(2) Use of Poultry Litter in Cattle Feed –
In the absence of BSE in the U.S., the limited and demonstrated potential for spilled feed into poultry litter having been quantified as miniscule and not an enforceable regulation, the absence of associative risk assessment data, and the FDA contention and anecdotal evidence that “the agent that causes BSE would not survive the chicken intestinal tract”, regulatory action is not warranted.
(3) Use of Pet Food in Ruminant Feed –
The use of recycled, distressed or salvaged pet food as feed ingredients must be considered as prohibited protein in ruminant rations. Under 21 CFR§589.2000, label requirements must state “Do not feed to cattle or other ruminants”. Retail companion animal food are labeled for specific species usage. Label directions not warning labels effectively control the specialized pet food market. The Pet Food Institute has conducted a survey to determine the consumer impact of the proposed label statement. This survey documented a significant negative consumer reaction to a FDA required label that at a minimum would result in a $2 billion loss of market. In the absence of BSE in the U.S. and the current regulation prohibiting by label requirement of salvage or distressed pet food in ruminant feed further labeling requirements are not warranted.
(4) Preventing Cross Contamination –
The 21CFR§389.2000 mandates compliance requirements that include the handling of prohibited and non-prohibited material with written procedures to include sequencing, flushing, clean-out and the use of dedicated equipment for both ingredient and feed. Good manufacturing practices (GMP), Hazard Analysis Critical Control Point (HACCP), third party certification programs (FCI, APPI) are all adjuncts to the regulatory compliance network. The absence of BSE and the concentration on compliance and enforcement of the current regulatory procedures outlined for the handling of prohibited and non-prohibited material is not warranted.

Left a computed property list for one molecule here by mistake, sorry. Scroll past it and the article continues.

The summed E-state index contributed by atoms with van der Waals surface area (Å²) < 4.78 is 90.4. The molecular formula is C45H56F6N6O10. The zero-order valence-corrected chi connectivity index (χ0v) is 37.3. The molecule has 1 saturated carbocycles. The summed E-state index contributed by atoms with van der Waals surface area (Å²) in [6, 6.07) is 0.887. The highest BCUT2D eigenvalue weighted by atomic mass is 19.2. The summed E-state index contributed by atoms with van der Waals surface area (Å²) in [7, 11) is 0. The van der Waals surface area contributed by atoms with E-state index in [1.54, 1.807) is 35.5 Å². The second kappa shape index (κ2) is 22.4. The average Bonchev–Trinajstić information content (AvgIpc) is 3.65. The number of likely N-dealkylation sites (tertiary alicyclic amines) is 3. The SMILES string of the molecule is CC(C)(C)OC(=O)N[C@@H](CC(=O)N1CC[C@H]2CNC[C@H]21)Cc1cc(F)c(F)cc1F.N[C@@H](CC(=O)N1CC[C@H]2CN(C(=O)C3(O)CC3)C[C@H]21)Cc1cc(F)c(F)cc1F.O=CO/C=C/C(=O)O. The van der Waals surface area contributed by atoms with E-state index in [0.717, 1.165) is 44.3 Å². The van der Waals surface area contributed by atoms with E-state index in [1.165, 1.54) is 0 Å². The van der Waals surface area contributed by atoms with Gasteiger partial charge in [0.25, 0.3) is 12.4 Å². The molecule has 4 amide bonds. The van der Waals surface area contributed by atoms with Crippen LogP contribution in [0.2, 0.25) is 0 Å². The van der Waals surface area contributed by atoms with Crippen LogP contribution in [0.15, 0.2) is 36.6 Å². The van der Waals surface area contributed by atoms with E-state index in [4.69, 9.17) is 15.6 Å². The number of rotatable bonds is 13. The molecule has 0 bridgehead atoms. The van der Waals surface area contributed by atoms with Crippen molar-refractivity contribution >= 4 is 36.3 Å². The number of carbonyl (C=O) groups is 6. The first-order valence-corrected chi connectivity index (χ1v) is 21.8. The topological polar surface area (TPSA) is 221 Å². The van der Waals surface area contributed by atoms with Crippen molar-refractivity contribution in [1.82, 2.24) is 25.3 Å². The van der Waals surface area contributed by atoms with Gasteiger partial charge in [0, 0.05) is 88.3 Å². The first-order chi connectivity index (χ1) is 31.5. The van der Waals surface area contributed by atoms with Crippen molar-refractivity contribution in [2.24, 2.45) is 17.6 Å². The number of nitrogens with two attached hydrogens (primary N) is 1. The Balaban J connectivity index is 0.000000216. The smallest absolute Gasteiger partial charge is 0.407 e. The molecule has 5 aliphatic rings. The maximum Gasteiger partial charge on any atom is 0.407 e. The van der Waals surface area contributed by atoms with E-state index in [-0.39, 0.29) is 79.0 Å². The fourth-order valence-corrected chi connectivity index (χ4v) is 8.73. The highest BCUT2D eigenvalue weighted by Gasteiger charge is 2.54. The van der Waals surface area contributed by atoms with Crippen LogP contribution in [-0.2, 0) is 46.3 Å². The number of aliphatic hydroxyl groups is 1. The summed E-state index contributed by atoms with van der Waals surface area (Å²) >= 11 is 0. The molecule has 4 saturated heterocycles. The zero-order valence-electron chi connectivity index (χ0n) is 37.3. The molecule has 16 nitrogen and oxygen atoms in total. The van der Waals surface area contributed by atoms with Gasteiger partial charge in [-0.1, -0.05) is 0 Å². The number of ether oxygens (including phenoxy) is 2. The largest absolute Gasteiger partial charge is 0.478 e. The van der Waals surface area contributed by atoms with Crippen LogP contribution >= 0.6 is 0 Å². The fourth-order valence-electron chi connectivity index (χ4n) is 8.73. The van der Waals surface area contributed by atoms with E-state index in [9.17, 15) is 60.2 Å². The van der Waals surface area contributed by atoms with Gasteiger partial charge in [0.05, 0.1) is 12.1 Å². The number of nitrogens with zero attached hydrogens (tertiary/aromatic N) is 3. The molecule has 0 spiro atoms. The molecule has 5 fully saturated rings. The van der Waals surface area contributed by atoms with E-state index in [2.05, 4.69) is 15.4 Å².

(5) Elimination of the Plate Waste Exemption –
The inference that food produced, prepared and served to the American consumer could be potentially hazardous to animals creates unnecessary apprehension. Based on evidence that the agency possesses that the U.S. is considered to be free of BSE, the meat processing and inspection surveillance domestically and the scrutiny that imported meat and animal products should be receiving do not warrant further actions of exemption eliminations. Resources should be directed to assuring that these functions receive the highest priorities.
On behalf of FPRF, we thank the agency for the opportunity to submit these comments. The agency is encouraged to vigorously ensure compliance and aggressively pursue enforcement. Surveillance, “border patrol”, and the assurance/documentation/promotion of the BSE free status- Category I status should receive highest priority from all regulatory agencies. Resources should be directed to these priorities while directing research to satisfy the scientific voids that exist. FPRF on behalf of the rendering industry, is committed to assist with these objectives in anyway possible.
Gary G. Pearl, D.V.M.
President and Director
of Technical Services
(1) Cowhan, J – Animal, Dairy and Meat Sciences; Professional Society Meetings, Quebec City 2002
(2) Gray, G. – University of Minnesota – 63rd Nutrition Conference – St. Paul, MN 2002